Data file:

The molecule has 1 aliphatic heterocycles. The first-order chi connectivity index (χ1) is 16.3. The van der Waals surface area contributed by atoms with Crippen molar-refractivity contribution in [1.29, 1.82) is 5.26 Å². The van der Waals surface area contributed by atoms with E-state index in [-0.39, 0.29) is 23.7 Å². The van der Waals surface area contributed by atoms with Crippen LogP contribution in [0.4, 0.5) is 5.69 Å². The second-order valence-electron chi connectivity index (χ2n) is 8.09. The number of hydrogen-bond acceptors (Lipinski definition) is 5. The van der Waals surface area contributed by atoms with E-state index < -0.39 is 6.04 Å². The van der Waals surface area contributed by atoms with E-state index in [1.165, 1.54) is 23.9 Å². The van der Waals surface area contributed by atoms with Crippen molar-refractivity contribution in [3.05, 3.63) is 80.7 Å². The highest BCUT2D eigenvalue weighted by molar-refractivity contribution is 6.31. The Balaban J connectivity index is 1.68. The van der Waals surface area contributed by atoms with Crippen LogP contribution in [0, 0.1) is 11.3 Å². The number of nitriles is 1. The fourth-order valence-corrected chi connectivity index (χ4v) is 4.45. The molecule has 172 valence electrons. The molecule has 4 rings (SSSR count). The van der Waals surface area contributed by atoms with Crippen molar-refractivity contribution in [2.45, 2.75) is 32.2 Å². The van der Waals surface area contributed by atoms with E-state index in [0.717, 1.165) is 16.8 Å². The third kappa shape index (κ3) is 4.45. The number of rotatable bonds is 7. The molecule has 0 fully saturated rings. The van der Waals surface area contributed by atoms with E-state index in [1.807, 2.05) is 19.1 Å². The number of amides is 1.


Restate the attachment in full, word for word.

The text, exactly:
The molecule has 1 aliphatic heterocycles. The first-order chi connectivity index (χ1) is 16.3. The van der Waals surface area contributed by atoms with Crippen molar-refractivity contribution in [1.29, 1.82) is 5.26 Å². The van der Waals surface area contributed by atoms with E-state index in [-0.39, 0.29) is 23.7 Å². The van der Waals surface area contributed by atoms with Crippen LogP contribution in [0.4, 0.5) is 5.69 Å². The second-order valence-electron chi connectivity index (χ2n) is 8.09. The number of hydrogen-bond acceptors (Lipinski definition) is 5. The van der Waals surface area contributed by atoms with E-state index < -0.39 is 6.04 Å². The van der Waals surface area contributed by atoms with E-state index in [1.165, 1.54) is 23.9 Å². The van der Waals surface area contributed by atoms with Crippen molar-refractivity contribution in [3.05, 3.63) is 80.7 Å². The highest BCUT2D eigenvalue weighted by molar-refractivity contribution is 6.31. The Balaban J connectivity index is 1.68. The van der Waals surface area contributed by atoms with Crippen LogP contribution in [0, 0.1) is 11.3 Å². The number of nitriles is 1. The fourth-order valence-corrected chi connectivity index (χ4v) is 4.45. The molecule has 172 valence electrons. The molecule has 4 rings (SSSR count). The van der Waals surface area contributed by atoms with Crippen molar-refractivity contribution in [2.45, 2.75) is 32.2 Å². The van der Waals surface area contributed by atoms with E-state index in [0.717, 1.165) is 16.8 Å². The third kappa shape index (κ3) is 4.45. The number of rotatable bonds is 7. The molecule has 0 fully saturated rings. The van der Waals surface area contributed by atoms with E-state index in [1.807, 2.05) is 19.1 Å². The number of amides is 1.